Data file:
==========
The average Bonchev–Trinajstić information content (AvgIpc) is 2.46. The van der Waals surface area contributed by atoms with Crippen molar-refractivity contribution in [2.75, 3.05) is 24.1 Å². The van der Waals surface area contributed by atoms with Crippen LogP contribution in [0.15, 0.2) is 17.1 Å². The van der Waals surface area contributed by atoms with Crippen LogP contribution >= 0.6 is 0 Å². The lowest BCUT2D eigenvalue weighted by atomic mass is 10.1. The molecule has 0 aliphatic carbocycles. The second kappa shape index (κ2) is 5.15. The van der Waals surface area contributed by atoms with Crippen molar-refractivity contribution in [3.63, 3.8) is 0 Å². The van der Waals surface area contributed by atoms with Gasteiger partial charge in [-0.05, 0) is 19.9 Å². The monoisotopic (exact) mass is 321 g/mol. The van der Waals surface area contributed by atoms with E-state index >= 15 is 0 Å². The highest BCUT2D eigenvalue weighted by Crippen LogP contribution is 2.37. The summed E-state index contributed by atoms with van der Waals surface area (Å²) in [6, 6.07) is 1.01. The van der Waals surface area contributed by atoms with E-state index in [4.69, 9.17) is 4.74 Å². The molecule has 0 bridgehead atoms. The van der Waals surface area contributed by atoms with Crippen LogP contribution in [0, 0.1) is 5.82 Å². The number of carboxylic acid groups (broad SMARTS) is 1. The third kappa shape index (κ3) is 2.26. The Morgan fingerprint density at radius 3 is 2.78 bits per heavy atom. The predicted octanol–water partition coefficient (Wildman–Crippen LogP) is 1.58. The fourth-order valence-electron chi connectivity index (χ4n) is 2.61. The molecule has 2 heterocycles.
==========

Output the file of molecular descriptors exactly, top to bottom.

The average Bonchev–Trinajstić information content (AvgIpc) is 2.46. The van der Waals surface area contributed by atoms with Crippen molar-refractivity contribution in [2.75, 3.05) is 24.1 Å². The van der Waals surface area contributed by atoms with Crippen LogP contribution in [0.15, 0.2) is 17.1 Å². The van der Waals surface area contributed by atoms with Crippen LogP contribution >= 0.6 is 0 Å². The lowest BCUT2D eigenvalue weighted by atomic mass is 10.1. The molecule has 0 aliphatic carbocycles. The second kappa shape index (κ2) is 5.15. The van der Waals surface area contributed by atoms with Crippen molar-refractivity contribution in [3.63, 3.8) is 0 Å². The van der Waals surface area contributed by atoms with Gasteiger partial charge in [-0.05, 0) is 19.9 Å². The monoisotopic (exact) mass is 321 g/mol. The van der Waals surface area contributed by atoms with E-state index >= 15 is 0 Å². The highest BCUT2D eigenvalue weighted by Crippen LogP contribution is 2.37. The summed E-state index contributed by atoms with van der Waals surface area (Å²) in [6, 6.07) is 1.01. The van der Waals surface area contributed by atoms with E-state index in [4.69, 9.17) is 4.74 Å². The molecule has 0 bridgehead atoms. The van der Waals surface area contributed by atoms with Crippen LogP contribution in [0, 0.1) is 5.82 Å². The number of carboxylic acid groups (broad SMARTS) is 1. The third kappa shape index (κ3) is 2.26. The Morgan fingerprint density at radius 3 is 2.78 bits per heavy atom. The predicted octanol–water partition coefficient (Wildman–Crippen LogP) is 1.58. The fourth-order valence-electron chi connectivity index (χ4n) is 2.61. The molecule has 2 heterocycles.